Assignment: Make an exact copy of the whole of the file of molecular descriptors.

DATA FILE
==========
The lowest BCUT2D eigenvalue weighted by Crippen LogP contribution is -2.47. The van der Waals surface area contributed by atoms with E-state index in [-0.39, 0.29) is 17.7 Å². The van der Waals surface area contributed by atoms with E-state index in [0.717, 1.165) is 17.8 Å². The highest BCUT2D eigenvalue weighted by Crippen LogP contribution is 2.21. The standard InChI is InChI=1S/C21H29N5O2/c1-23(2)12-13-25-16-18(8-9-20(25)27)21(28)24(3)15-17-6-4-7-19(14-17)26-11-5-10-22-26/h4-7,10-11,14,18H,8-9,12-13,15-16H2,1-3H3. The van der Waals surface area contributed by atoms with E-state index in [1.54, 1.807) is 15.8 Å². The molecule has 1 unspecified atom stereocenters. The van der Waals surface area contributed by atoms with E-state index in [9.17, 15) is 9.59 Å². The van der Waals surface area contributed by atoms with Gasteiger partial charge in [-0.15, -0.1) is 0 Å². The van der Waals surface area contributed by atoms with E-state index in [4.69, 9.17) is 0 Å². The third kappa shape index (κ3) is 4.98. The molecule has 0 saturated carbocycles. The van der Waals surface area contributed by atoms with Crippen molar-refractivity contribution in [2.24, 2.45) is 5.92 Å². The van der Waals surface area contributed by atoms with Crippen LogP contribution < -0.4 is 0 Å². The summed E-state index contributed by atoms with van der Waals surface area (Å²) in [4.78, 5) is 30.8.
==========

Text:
The lowest BCUT2D eigenvalue weighted by Crippen LogP contribution is -2.47. The van der Waals surface area contributed by atoms with E-state index in [-0.39, 0.29) is 17.7 Å². The van der Waals surface area contributed by atoms with E-state index in [0.717, 1.165) is 17.8 Å². The highest BCUT2D eigenvalue weighted by Crippen LogP contribution is 2.21. The standard InChI is InChI=1S/C21H29N5O2/c1-23(2)12-13-25-16-18(8-9-20(25)27)21(28)24(3)15-17-6-4-7-19(14-17)26-11-5-10-22-26/h4-7,10-11,14,18H,8-9,12-13,15-16H2,1-3H3. The van der Waals surface area contributed by atoms with E-state index in [1.54, 1.807) is 15.8 Å². The molecule has 1 unspecified atom stereocenters. The van der Waals surface area contributed by atoms with E-state index in [9.17, 15) is 9.59 Å². The van der Waals surface area contributed by atoms with Gasteiger partial charge in [-0.15, -0.1) is 0 Å². The van der Waals surface area contributed by atoms with E-state index in [4.69, 9.17) is 0 Å². The third kappa shape index (κ3) is 4.98. The molecule has 0 saturated carbocycles. The van der Waals surface area contributed by atoms with Crippen molar-refractivity contribution in [2.24, 2.45) is 5.92 Å². The van der Waals surface area contributed by atoms with Crippen LogP contribution < -0.4 is 0 Å². The summed E-state index contributed by atoms with van der Waals surface area (Å²) in [4.78, 5) is 30.8.